One of the first cars I tested when I arrived at PistonHeads was the then-new Mk6 Golf GTI, and I don't mind admitting that it left me feeling a little deflated. Sure it looked good, with all the right GTI cues (red piping on the grille, tartan-pattern seats, beefy stance), but the whole thing seemed a little too dull, too refined to make it a great hot hatch. After the return to form that was the Mk5 it was a bit of a disappointment
So, for the rather princely sum of £27,525 (£28,820 if you are talking the DSG-equipped version) you get an extra 25ps, giving you 232bhp at 5500rpm, an extra 15lb ft of torque (221lb ft in total) and an ability to fling yourself to 62mph in 6.6secs on the way to a 153mph maximum (0.3secs and 6mph better respectively than the standard GTI).
You also get a tweaked front bumper, new 18-inch alloys and a return of the 'golf ball' gear knob. Lovely.
But do those few extra ponies help to rekindle that original Golf GTI magic? The only way to find out was surely to line it up against a tidy original for a thoroughly unscientific test...
That's not to say the old-stager isn't a hoot and James Butler's example, though not concours, is a fine example of the breed. But the surprisingly slow, heavy steering does rather temper the car's otherwise terrier-like vivacity.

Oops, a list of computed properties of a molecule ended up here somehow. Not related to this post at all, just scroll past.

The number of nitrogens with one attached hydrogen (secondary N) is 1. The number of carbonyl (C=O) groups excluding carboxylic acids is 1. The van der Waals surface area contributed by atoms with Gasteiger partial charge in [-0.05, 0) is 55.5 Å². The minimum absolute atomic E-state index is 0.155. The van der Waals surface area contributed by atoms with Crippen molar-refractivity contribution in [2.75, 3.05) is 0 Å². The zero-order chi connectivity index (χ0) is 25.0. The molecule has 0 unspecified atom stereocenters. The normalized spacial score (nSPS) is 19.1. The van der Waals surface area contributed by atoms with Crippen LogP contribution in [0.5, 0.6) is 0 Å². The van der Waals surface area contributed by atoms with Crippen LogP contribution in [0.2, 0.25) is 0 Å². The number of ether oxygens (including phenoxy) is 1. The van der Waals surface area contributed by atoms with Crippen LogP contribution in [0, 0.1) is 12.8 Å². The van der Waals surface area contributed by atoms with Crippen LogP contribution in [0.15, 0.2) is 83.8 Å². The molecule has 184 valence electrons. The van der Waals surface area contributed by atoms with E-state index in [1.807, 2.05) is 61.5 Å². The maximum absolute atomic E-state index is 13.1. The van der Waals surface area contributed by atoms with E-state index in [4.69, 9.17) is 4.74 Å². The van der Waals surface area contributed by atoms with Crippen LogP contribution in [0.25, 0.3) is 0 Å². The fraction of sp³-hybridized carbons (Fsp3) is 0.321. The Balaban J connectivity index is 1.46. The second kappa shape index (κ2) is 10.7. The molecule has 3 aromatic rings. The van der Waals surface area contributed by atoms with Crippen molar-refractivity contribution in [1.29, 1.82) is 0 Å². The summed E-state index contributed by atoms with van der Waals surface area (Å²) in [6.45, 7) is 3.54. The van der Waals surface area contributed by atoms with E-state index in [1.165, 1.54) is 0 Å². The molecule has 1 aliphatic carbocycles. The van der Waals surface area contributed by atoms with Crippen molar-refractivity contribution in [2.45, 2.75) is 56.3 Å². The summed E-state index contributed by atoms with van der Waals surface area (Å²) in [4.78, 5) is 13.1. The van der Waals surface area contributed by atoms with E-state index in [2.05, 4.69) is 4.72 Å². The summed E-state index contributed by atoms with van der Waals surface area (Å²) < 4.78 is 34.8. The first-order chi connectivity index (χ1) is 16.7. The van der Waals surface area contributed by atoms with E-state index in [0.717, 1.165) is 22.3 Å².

Tempering the latest car's vivacity is a fair old bit of middle-aged spread (860kg plays 1420kg), and the standard Mk6 Golf's occasionally too-sensible-for-its-own-good nature. But that power and torque boost, small though it may be, does give the GTI Edition 35 an edge that's missing from the standard car.
There's now just enough power to make you feel as though you're driving something that's properly quick, and somehow that just encourages you to grab the Golf by the scruff of the neck that bit more often.
It's still a rather refined and sensible affair in the end, then, but that's probably what most buyers spending getting on for £30k want. And if you really want a chuckable VW hot hatch that will plaster a wide grin on your face on a more regular basis, then perhaps you'd be better off finding an extra couple of grand and getting yourself a Scirocco R.
If it were our money, however, we'd probably chuck £3-4k at a super-tidy Mk1 GTi for fun (something like this GTI Campaign, for example), £15k at a solid turbodiesel Mk6, and spend the difference on track days (for the Mk1 - the Mk6 diesel would not be so hot on track, obviously)... But if you plumped solely for the Edition 35 we wouldn't think you in any way mad.
Images: James Butler